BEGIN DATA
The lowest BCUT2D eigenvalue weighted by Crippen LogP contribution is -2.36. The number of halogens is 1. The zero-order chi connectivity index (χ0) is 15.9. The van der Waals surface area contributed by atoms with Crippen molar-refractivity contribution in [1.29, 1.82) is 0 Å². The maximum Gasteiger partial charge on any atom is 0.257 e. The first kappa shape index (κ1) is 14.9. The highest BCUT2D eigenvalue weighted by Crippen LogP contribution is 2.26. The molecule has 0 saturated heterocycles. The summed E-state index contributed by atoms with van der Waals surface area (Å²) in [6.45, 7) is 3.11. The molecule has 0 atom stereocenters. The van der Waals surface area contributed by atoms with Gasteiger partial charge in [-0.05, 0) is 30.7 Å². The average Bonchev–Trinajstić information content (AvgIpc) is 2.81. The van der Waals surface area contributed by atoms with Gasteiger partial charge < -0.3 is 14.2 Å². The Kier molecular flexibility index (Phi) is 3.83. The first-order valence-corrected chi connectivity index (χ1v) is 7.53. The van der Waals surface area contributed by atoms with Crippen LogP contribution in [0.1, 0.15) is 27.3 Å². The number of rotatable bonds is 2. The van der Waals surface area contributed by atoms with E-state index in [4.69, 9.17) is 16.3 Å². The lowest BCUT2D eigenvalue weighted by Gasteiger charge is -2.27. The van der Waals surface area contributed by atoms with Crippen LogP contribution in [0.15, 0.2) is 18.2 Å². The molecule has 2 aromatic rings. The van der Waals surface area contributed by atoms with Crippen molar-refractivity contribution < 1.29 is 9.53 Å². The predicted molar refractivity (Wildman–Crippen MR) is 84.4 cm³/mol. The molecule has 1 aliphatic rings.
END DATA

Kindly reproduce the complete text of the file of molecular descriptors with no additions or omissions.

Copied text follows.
The lowest BCUT2D eigenvalue weighted by Crippen LogP contribution is -2.36. The number of halogens is 1. The zero-order chi connectivity index (χ0) is 15.9. The van der Waals surface area contributed by atoms with Crippen molar-refractivity contribution in [1.29, 1.82) is 0 Å². The maximum Gasteiger partial charge on any atom is 0.257 e. The first kappa shape index (κ1) is 14.9. The highest BCUT2D eigenvalue weighted by Crippen LogP contribution is 2.26. The molecule has 0 saturated heterocycles. The summed E-state index contributed by atoms with van der Waals surface area (Å²) in [6.45, 7) is 3.11. The molecule has 0 atom stereocenters. The van der Waals surface area contributed by atoms with Gasteiger partial charge in [-0.05, 0) is 30.7 Å². The average Bonchev–Trinajstić information content (AvgIpc) is 2.81. The van der Waals surface area contributed by atoms with Gasteiger partial charge < -0.3 is 14.2 Å². The Kier molecular flexibility index (Phi) is 3.83. The first-order valence-corrected chi connectivity index (χ1v) is 7.53. The van der Waals surface area contributed by atoms with Crippen LogP contribution in [0.1, 0.15) is 27.3 Å². The number of rotatable bonds is 2. The van der Waals surface area contributed by atoms with E-state index in [4.69, 9.17) is 16.3 Å². The lowest BCUT2D eigenvalue weighted by Gasteiger charge is -2.27. The van der Waals surface area contributed by atoms with Crippen LogP contribution in [0.15, 0.2) is 18.2 Å². The molecule has 2 aromatic rings. The van der Waals surface area contributed by atoms with Crippen molar-refractivity contribution < 1.29 is 9.53 Å². The predicted molar refractivity (Wildman–Crippen MR) is 84.4 cm³/mol. The molecule has 1 aliphatic rings.